Taking a broader, land-use perspective

Some farmland may offer opportunities to respond to flood and drought risks through water and wetland management. Equally, some habitat adjustment and the dispersal of wildlife species could be supported through different forms of land management. Such adaptation beyond the farm-gate may require better integration between currently separate policy areas such as agriculture, forestry, flooding and biodiversity. Policy attention needs to focus on how to encourage the take up of mitigation and adaptation measures which can both benefit the business resilience of the agricultural sector, and which can deliver climate change and other environmental objectives.


Farming in Scotland

Adaptive responses will need to reflect the diversity of farming activity which exists in Scotland. The Scottish Government has established an Agriculture and Climate Change Stakeholder Group to advise on how the sector can adapt to climate change, and implement mitigation measures to reduce greenhouse gas emissions.

Targeted advice and guidance on climate change issues is already available through the Scotland Rural Development Programme ( SRDP) Skills Development Programme and the Public Good Advisory Contract which operates between the Scottish Government and the Scottish Agricultural College. Against stated criteria, financial support is also available through SRDP Rural Priorities to support climate change related activities within the farm-gate.

Through these actions, and continued support for essential research into better understanding how climate change may impact on Scottish agriculture, the Scottish Government will work with the sector to identify, develop and implement appropriate adaptation measures.

Land use

In addition, the Land Use Strategy, which will report in 2011, will provide a key context for future considerations on relevant adaptation strategies for agriculture, and rural land use in general.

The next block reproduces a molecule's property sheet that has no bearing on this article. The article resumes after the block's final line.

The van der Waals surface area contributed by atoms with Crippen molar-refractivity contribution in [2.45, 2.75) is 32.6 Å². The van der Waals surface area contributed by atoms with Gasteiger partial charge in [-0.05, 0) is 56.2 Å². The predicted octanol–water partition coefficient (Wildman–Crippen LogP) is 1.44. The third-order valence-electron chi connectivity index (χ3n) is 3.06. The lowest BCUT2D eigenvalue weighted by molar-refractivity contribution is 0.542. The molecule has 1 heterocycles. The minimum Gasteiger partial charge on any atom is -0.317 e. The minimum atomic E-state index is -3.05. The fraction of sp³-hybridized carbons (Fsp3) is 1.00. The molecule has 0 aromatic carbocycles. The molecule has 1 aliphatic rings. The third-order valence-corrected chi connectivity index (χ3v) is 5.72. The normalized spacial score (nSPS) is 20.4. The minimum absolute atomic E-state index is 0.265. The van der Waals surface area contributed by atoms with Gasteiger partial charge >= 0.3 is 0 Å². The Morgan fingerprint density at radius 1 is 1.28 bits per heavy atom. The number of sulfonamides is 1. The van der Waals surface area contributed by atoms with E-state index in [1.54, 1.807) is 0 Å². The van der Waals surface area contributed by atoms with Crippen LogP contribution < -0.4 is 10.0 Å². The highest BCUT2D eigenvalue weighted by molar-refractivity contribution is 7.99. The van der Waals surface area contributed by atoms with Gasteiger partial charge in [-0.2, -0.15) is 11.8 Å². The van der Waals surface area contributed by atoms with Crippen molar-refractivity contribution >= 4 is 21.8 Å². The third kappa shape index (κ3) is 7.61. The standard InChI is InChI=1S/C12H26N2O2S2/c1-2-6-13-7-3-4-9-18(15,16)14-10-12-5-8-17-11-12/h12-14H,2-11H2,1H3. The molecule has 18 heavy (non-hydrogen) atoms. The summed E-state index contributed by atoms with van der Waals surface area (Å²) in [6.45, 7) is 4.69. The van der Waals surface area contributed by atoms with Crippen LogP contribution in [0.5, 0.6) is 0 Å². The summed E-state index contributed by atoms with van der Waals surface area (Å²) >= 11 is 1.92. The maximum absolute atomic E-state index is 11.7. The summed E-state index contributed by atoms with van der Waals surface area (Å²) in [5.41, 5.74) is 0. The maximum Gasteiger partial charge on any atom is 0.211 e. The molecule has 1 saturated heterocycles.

Who Delivers


Understand the consequences of a changing climate


Determining agricultural research and development priorities

Work to identify priorities for research to support Scottish Farmers in adapting to anticipated changes to climate change.

SG, other research funders, and stakeholders



Providing downscaled climate models

Downscaling and testing of regional climate models to identify impacts on farm systems; development of agro-meteorological indicators.

This will be funded within the Scottish Government strategic research programme 2006-1


Ongoing to March 2011


Adapting to Climate Change Skills Programme

The programme aims to equip farmers and land managers with the skills and knowledge to plan for and adapt to climate change, and focuses on a range of seminars and knowledge transfer events.


Ongoing to April 2012

The Scotland Rural Development Programme ( SRDP) will provide £151,294(75% of total costs) over 3 years.

Soil Association Scotland


Farming for a Better Climate

A website with supporting information, guidance and seminar programme to support farmers. It focuses on measures which can be taken on farm to support business productivity and deliver Scottish Government climate change objectives (win-wins). Currently targeted towards mitigation issues, the website will develop further resources on adaptation over time. The Scottish Government is providing £80,000 per annum for this project.



Scottish Agricultural College


Integrate adaptation into public policy and regulation


Scottish Rural Development Programme ( SRDP) 2014-2020

Consider role of SRDP in supporting climate change objectives



2014 onwards

SG = Scottish Government; EU = European Union.

1 Climate change and Scottish agriculture: Report and recommendations of the Agriculture and Climate Change Stakeholder Group see: www.scotland.gov.uk
2 For further information on Farming Futures see: www.farmingfutures.org.uk/